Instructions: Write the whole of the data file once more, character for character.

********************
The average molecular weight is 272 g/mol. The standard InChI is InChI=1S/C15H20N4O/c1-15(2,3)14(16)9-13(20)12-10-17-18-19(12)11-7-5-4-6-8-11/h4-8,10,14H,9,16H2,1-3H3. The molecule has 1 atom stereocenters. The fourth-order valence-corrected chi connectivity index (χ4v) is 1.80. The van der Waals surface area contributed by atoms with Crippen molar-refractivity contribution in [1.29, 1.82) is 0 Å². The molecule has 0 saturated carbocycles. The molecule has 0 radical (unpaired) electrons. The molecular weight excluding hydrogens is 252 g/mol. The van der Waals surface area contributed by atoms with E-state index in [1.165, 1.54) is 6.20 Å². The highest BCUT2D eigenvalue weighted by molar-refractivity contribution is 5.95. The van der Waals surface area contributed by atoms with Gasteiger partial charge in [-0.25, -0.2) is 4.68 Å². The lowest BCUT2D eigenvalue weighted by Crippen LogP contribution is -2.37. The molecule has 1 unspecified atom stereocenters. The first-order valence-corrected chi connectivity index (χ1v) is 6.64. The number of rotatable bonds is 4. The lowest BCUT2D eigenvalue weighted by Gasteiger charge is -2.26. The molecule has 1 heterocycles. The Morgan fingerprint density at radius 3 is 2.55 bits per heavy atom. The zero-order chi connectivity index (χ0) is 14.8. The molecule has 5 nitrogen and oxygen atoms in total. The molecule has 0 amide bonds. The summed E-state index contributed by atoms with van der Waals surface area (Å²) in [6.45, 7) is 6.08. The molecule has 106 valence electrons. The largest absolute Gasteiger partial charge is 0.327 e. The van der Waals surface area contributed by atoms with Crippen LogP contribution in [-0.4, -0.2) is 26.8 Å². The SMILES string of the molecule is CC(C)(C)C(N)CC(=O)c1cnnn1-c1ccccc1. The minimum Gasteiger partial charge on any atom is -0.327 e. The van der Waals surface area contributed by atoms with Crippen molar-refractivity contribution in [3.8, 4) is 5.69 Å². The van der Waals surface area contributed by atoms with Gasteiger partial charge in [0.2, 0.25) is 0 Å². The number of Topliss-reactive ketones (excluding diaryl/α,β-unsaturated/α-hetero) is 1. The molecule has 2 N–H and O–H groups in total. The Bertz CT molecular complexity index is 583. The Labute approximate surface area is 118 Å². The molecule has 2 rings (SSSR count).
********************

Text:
The average molecular weight is 272 g/mol. The standard InChI is InChI=1S/C15H20N4O/c1-15(2,3)14(16)9-13(20)12-10-17-18-19(12)11-7-5-4-6-8-11/h4-8,10,14H,9,16H2,1-3H3. The molecule has 1 atom stereocenters. The fourth-order valence-corrected chi connectivity index (χ4v) is 1.80. The van der Waals surface area contributed by atoms with Crippen molar-refractivity contribution in [1.29, 1.82) is 0 Å². The molecule has 0 saturated carbocycles. The molecule has 0 radical (unpaired) electrons. The molecular weight excluding hydrogens is 252 g/mol. The van der Waals surface area contributed by atoms with E-state index in [1.165, 1.54) is 6.20 Å². The highest BCUT2D eigenvalue weighted by molar-refractivity contribution is 5.95. The van der Waals surface area contributed by atoms with Gasteiger partial charge in [-0.25, -0.2) is 4.68 Å². The lowest BCUT2D eigenvalue weighted by Crippen LogP contribution is -2.37. The molecule has 1 unspecified atom stereocenters. The first-order valence-corrected chi connectivity index (χ1v) is 6.64. The number of rotatable bonds is 4. The lowest BCUT2D eigenvalue weighted by Gasteiger charge is -2.26. The molecule has 1 heterocycles. The Morgan fingerprint density at radius 3 is 2.55 bits per heavy atom. The zero-order chi connectivity index (χ0) is 14.8. The molecule has 5 nitrogen and oxygen atoms in total. The molecule has 0 amide bonds. The summed E-state index contributed by atoms with van der Waals surface area (Å²) in [6.45, 7) is 6.08. The molecule has 106 valence electrons. The largest absolute Gasteiger partial charge is 0.327 e. The van der Waals surface area contributed by atoms with Crippen LogP contribution in [-0.4, -0.2) is 26.8 Å². The SMILES string of the molecule is CC(C)(C)C(N)CC(=O)c1cnnn1-c1ccccc1. The minimum Gasteiger partial charge on any atom is -0.327 e. The van der Waals surface area contributed by atoms with Crippen molar-refractivity contribution in [3.8, 4) is 5.69 Å². The van der Waals surface area contributed by atoms with Gasteiger partial charge in [0.2, 0.25) is 0 Å². The number of Topliss-reactive ketones (excluding diaryl/α,β-unsaturated/α-hetero) is 1. The molecule has 2 N–H and O–H groups in total. The Bertz CT molecular complexity index is 583. The Labute approximate surface area is 118 Å². The molecule has 2 rings (SSSR count).